This weekend Safeway was having a screaming good deal on what they called “London Broil”, which I think was some sort of top round steak, but was only $1.29 a pound! I picked up a nice hunka beef for just under $9 when it would have been over $20. Score.

Here is my success story for the day.

I marinated the grotesquely large, unidentified cut of beef overnight in a giant green tupperware container in this simple marinade:
  • equal parts balsamic vinegar and red wine enough to cover the meat about halfway
  • 6 or 8 minced garlic cloves – the more the better!
  • and chopped rosemary (I used dried but fresh is always better)
I preheated the oven to 450 degrees, then I pulled out that secret weapon that belongs in any kitchen, my cast iron.
Sear the whole steak on high heat for about 5 minutes each side, or until it is a nice dark brown color. At this point, it looks like it could be done by steak standards, until you take in to account that this monstrosity of a steak was over 1″ thick. My pan has a grill bottom, resulting in nice dark grill marks.

After searing, I put the cast iron directly in to the middle rack of the oven, steak and all, along with another simple and invaluable item, my instant-read thermometer (thank you dad and Uncle Mark).
Once the thermometer reads 140 degrees, just below medium-rare, take the steak out, removing it from the cast iron and place it on a plate. Cover with aluminum foil and let rest 5-10 minutes. Do not touch it until you decide to slice it!
Once ready to cut, slice it in to very thin 1/4″ slices against the grain with a fork and a very sharp knife. This can be a tough cut of meat despite all attempts to tenderize it, and cutting it thin is one way around this.
Serve it over a bed of spinach with my favorite sauce aromatique (even though the marinade gives the beef its own fantastic flavor), and some simple roasted vegetables (see below). Dobrou chut’!

Roasted Potatoes and Carrots

  • 1lb potatoes, red or yukon gold
  • 1lb baby carrots or peeled jumbo carrots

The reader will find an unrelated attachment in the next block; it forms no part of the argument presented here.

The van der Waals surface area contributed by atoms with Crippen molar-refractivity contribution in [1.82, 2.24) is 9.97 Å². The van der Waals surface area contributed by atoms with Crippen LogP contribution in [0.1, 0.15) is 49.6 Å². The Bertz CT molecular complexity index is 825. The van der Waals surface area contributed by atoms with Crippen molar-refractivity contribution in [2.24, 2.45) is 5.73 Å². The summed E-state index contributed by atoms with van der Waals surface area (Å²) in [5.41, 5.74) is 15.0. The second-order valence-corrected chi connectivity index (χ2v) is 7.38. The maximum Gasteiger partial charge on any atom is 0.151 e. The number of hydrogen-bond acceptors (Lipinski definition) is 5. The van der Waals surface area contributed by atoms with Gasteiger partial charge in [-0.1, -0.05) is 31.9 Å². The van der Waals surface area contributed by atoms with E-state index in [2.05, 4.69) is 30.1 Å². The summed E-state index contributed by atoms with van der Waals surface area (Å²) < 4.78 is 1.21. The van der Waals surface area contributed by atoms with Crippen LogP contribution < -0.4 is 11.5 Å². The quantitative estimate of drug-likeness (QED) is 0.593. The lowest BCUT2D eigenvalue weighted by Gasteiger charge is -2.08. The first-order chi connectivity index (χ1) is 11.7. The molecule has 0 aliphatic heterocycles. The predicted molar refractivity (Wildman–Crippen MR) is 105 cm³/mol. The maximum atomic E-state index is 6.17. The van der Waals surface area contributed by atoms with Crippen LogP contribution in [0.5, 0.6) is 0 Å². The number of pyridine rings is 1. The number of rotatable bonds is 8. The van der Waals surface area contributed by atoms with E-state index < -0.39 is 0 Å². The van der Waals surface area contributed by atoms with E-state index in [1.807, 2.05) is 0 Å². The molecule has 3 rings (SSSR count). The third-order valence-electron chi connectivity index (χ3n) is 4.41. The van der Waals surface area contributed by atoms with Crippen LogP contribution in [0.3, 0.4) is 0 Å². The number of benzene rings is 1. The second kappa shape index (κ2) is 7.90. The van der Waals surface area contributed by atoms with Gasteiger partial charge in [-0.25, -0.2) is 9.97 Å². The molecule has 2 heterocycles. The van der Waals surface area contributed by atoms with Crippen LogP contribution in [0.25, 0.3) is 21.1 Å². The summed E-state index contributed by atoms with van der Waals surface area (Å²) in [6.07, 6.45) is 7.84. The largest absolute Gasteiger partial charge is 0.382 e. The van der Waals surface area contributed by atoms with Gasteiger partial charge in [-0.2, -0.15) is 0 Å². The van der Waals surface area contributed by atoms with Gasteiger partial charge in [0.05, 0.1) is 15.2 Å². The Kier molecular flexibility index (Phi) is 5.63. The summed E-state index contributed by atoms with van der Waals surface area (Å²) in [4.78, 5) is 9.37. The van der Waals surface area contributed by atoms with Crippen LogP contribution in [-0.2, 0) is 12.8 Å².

• 4 garlic cloves, minced
  • about 1/3 cup olive oil
  • 2 Tbsp dried thyme
  • 2 Tbsp dried rosemary
  • 1/4 tsp chili powder
  • salt and pepper, to taste
Cut carrots into pieces about 1″ long and no thicker than 1/2″. Cut potatoes into 1″ pieces. Place vegetables into baking dish big enough so vegetables are layered no more than 2 deep.
Mix spices, garlic and salt with oil in small bowl, pour over vegetables and toss. Roast in 450 degree oven for about 40 minutes, stirring once or twice, until vegetables are fork tender.
And a tip for the day after.

Since I live in a house with 4 hungry boys, I got a roast that was about twice the size of what I thought we could actually eat. The leftover sliced beef got put in the fridge and I made a delicious batch of cole slaw to provide everyone with fodder for sandwiches the next day. I know what you are thinking. Cole slaw. GROSS. Believe me, I understand. I used to hate the slimy, disturbingly creamy and pale stuff parading around as an abomination to pulled pork sandwiches, until this recipe was introduced to me. It is so simple that it actually makes the slaw taste “fresh”, if you can say that about anything that has mayonnaise in it. The poppyseeds add a nice contrast in texture.
Cole Slaw for Slaw Haters
  • 1 head green cabbage
  • 1 jumbo carrot, peeled
  • 2 cups mayonnaise
  • 1/4 cup brown sugar
  • 1/2 cup apple cider vinegar
  • 1 tsp poppyseeds*
*a wallet-friendly note on poppyseeds: these things can get expensive unless you can find them in bulk. What I have done in the past is search the baking aisle for a boxed almond or lemon poppyseed muffin mix that says “poppyseeds enclosed”, usually indicating that they are in a packet and not already incorporated into the dry mix. The amount used for this recipe is minuscule compared to the amount they provide for the muffins, and the difference in cost is worth a dozen muffins, especially if the mix is on sale!

Cut the cabbage in to quarters, vertically, and cut out the core. Lay the cut side of the cabbage on to a cutting board and shred it, slicing with the “grain”, about 1/2″ in thickness or smaller depending on how you like it. Chop the shredded cabbage some more if needed/desired. Place shredded cabbage in very large bowl.

After peeling the outer layer off of the carrot, continue to peel the carrot down to the core, in to the bowl with the cabbage.

In separate bowl, vigorously whisk together sugar and vinegar until sugar is dissolved. Whisk in mayonnaise and poppyseeds.

Pour slaw dressing over cabbage, mix with hands to coat evenly.


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